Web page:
- If a whole forest disappears, new research shows, this has ricocheting effects in the atmosphere that affect vegetation on the other side of the country.
- The Pacific Southwest region, which covers most of California, has the smallest total area of tree cover. But removing those trees had the biggest influence on growing conditions nationally, by reducing vegetation in the Eastern U.S.
- Forest loss is disrupting or changing the flow patterns in the atmosphere that is leading to a slightly different summertime climate in the eastern part of the country.
May 16, 2018 University of Washington Read full ScienceDaily article here
Large swaths of U.S. forests are vulnerable to drought, forest fires and disease. Many local impacts of forest loss are well known: drier soils, stronger winds, increased erosion, loss of shade and habitat. But if a whole forest disappears, new research shows, this has ricocheting effects in the atmosphere that can affect vegetation on the other side of the country.
….forest die-offs in specific regions of the United States can influence plant growth in other parts of the country. The largest impacts seen were from losing forest cover in California, a region that is currently experiencing dramatic tree mortality.
“These smaller areas of forest can have continental-scale impacts, and we really need to be considering this when we’re thinking about ecological changes,” said first author Abigail Swann, a UW assistant professor of atmospheric sciences and of biology. Such far-off effects are accepted in the atmospheric sciences community, Swann said, but the idea is only beginning to be accepted by ecologists….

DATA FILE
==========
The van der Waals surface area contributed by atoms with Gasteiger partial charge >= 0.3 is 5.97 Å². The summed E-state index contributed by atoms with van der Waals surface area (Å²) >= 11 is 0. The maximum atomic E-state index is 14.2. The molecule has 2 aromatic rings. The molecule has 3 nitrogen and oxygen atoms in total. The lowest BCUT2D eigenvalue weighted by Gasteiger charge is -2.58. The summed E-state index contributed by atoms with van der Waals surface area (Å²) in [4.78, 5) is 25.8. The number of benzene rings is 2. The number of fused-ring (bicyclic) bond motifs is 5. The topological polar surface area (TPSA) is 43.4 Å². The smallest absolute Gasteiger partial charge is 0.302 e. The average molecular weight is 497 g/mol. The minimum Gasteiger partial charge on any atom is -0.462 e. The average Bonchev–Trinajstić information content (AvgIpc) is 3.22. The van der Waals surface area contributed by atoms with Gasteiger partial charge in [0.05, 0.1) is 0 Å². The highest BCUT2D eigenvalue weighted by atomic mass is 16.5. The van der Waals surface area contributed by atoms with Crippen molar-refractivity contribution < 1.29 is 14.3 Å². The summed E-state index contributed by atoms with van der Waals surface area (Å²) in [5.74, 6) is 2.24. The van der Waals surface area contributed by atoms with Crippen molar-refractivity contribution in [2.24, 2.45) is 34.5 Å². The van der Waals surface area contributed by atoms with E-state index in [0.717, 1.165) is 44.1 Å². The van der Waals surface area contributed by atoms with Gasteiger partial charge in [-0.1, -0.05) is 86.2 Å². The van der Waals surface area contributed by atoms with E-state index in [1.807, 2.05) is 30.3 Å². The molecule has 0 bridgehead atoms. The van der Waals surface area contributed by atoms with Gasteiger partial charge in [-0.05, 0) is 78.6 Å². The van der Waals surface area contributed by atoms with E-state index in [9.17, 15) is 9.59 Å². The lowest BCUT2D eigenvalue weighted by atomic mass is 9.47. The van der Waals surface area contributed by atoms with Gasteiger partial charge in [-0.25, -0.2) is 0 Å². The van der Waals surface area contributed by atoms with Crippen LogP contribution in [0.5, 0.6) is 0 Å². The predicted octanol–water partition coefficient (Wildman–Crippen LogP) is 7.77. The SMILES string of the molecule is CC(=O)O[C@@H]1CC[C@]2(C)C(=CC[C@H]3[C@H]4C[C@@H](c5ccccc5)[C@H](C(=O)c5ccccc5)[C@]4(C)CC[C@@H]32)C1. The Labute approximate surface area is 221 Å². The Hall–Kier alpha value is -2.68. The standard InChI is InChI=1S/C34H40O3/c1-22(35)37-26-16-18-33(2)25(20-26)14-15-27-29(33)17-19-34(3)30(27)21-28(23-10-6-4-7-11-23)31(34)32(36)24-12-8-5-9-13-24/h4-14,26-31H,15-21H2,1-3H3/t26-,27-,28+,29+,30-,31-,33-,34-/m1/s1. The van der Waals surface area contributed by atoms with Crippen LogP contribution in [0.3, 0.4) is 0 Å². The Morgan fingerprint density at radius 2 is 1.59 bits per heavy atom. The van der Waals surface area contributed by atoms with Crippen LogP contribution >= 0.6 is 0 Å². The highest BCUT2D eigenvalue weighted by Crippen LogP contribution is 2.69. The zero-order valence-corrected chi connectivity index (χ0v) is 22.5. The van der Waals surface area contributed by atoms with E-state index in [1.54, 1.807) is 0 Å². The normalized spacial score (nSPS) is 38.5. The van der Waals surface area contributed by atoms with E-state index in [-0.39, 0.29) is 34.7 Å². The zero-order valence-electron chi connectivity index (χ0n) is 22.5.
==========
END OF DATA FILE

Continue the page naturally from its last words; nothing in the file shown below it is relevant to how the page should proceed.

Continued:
“Forest loss is disrupting or changing the flow patterns in the atmosphere that is leading to a slightly different summertime climate in the eastern part of the country,” Swann said. “It’s very analogous to El Niño or ‘the blob,’ something that’s occurring that causes the atmosphere to move around, which causes these warmer or cooler conditions, or wetter and drier conditions, somewhere else.”…
…The study suggests that current forest loss in Western regions is big enough to trigger changes in plant growth, though it might not be possible to detect these small changes over large areas of the country…
Abigail L S Swann, Marysa M Laguë, Elizabeth S Garcia, Jason P Field, David D Breshears, David J P Moore, Scott R Saleska, Scott C Stark, Juan Camilo Villegas, Darin J Law, David M Minor. Continental-scale consequences of tree die-offs in North America: identifying where forest loss matters most. Environmental Research Letters, 2018; 13 (5): 055014 DOI: 10.1088/1748-9326/aaba0f